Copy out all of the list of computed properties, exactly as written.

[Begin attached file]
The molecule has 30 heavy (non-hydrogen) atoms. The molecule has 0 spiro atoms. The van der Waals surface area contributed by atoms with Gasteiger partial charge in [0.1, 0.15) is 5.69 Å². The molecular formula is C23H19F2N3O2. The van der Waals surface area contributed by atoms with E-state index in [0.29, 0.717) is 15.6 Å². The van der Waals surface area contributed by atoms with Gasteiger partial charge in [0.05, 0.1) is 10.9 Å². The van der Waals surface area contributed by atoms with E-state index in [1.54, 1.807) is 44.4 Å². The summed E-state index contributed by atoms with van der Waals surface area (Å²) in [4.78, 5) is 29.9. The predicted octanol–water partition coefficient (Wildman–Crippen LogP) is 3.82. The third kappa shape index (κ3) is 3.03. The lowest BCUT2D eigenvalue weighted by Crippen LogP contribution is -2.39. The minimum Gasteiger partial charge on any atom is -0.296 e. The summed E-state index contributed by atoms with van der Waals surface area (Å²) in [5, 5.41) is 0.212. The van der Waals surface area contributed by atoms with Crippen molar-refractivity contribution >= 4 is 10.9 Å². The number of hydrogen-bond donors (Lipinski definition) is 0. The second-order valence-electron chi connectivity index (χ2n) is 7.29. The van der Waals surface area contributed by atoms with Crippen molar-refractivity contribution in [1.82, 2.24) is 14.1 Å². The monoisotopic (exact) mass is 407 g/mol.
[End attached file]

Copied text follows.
The molecule has 30 heavy (non-hydrogen) atoms. The molecule has 0 spiro atoms. The van der Waals surface area contributed by atoms with Gasteiger partial charge in [0.1, 0.15) is 5.69 Å². The molecular formula is C23H19F2N3O2. The van der Waals surface area contributed by atoms with E-state index in [0.29, 0.717) is 15.6 Å². The van der Waals surface area contributed by atoms with Gasteiger partial charge in [0.05, 0.1) is 10.9 Å². The van der Waals surface area contributed by atoms with E-state index in [1.54, 1.807) is 44.4 Å². The summed E-state index contributed by atoms with van der Waals surface area (Å²) in [4.78, 5) is 29.9. The predicted octanol–water partition coefficient (Wildman–Crippen LogP) is 3.82. The third kappa shape index (κ3) is 3.03. The lowest BCUT2D eigenvalue weighted by Crippen LogP contribution is -2.39. The minimum Gasteiger partial charge on any atom is -0.296 e. The summed E-state index contributed by atoms with van der Waals surface area (Å²) in [5, 5.41) is 0.212. The van der Waals surface area contributed by atoms with Crippen molar-refractivity contribution >= 4 is 10.9 Å². The number of hydrogen-bond donors (Lipinski definition) is 0. The second-order valence-electron chi connectivity index (χ2n) is 7.29. The van der Waals surface area contributed by atoms with Crippen molar-refractivity contribution in [1.82, 2.24) is 14.1 Å². The monoisotopic (exact) mass is 407 g/mol.